What Do New Legal Protections for Cannabis Users Mean for Businesses?

As the federal government moves slowly on the issue of rescheduling cannabis or taking action on decriminalization, states have been left to take matters into their own hands. With just a small handful of states maintaining total prohibition of cannabis, the majority of employers in the nation now face an unusual scenario: employee drug screening remains an important process, but positives for THC/marijuana derivatives are not always a clear-cut reason for denying a job. 

In fact, more states, counties, and even individual cities have begun passing legislation that changes how employers may interpret the results of a drug screening. In Washington state, for example, a legislative effort is underway to protect workers who smoke marijuana or use other forms of the substance out of work hours. Specifying "prior use" and leaving open the option to deny people based on active intoxication, the law would prohibit firing people or rescinding a job offer because of a positive marijuana test.

This is just one part of a much larger trend throughout the country. In 2019, New York City removed marijuana from the list of permissible types of drug tests. In Nevada, denying a job based on a failed drug test is illegal. It is even possible that soon marijuana use could continue despite a security clearance. Many other states and local jurisdictions are ensuring that those who use marijuana in a legal capacity cannot be punished for it at work, provided they’re not intoxicated on the job. Advocates say that this brings the laws in line with the general thinking on alcohol use by workers.

For employers, this patchwork landscape creates a confusing and potentially stressful situation. No one wants to be on the receiving end of a hiring discrimination lawsuit, just as no business owner wants to endanger the public or other workers by hiring someone who may work under the influence. Therefore, thinking proactively about how to develop a better policy for today is important.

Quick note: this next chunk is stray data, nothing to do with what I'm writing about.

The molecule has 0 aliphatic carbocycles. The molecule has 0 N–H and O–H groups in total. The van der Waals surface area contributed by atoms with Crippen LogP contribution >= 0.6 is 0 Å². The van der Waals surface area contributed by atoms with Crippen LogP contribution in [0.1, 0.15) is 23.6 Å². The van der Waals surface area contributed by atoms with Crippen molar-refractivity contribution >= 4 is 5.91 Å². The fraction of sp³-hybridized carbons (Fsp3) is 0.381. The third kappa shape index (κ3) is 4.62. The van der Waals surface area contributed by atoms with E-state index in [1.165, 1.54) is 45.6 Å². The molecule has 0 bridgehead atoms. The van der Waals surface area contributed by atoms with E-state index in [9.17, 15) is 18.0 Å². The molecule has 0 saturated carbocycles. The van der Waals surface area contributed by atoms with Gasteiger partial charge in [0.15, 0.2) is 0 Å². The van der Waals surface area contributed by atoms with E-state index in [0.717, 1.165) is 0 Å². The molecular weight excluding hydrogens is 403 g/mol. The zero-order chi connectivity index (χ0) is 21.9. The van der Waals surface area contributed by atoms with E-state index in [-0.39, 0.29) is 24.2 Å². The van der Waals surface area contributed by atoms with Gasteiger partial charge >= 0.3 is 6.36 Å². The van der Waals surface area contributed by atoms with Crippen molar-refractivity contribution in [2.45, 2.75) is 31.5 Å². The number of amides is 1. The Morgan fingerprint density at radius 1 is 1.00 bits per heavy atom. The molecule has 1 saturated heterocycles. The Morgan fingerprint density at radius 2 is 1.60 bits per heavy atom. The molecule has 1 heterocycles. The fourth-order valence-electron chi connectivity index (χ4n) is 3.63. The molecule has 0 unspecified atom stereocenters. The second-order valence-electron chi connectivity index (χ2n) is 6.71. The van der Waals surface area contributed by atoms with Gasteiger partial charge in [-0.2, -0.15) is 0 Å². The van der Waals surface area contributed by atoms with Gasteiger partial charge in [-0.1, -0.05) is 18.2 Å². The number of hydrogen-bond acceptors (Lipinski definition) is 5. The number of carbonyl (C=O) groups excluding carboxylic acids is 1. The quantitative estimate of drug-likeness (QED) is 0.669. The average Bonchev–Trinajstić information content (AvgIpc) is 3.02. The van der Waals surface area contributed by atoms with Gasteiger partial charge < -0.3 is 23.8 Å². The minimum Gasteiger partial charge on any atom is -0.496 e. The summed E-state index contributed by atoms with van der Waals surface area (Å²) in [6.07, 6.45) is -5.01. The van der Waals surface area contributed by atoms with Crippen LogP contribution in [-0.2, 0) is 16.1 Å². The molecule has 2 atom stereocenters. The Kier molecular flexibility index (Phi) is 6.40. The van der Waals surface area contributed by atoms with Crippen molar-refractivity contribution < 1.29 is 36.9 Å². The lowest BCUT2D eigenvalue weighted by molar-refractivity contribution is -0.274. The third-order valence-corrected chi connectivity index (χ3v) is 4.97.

Reviewing the regulations that currently apply to your business is an important step. Even if you do not face restraints on adjudicating marijuana drug test results, you may still wish to reconsider whether it is a disqualifying factor. You should also stay current on any potential law changes that could affect your business.

Working with the right third-party reporting agency to help you handle the drug test and background check policy is also a smart move. It's your screening partner's job to remain aware of changing rules and regulations, especially in the areas where their clients operate. Consider a conversation with your provider about building a better, more compliant drug testing policy that protects your business. By collaborating and involving professional experience in the process, you can preserve the value of drug testing without engaging in unfair practices or discrimination.

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Michael Klazema

About Michael Klazema The author

Michael Klazema is the lead author and editor for Dallas-based backgroundchecks.com with a focus on human resource and employment screening developments

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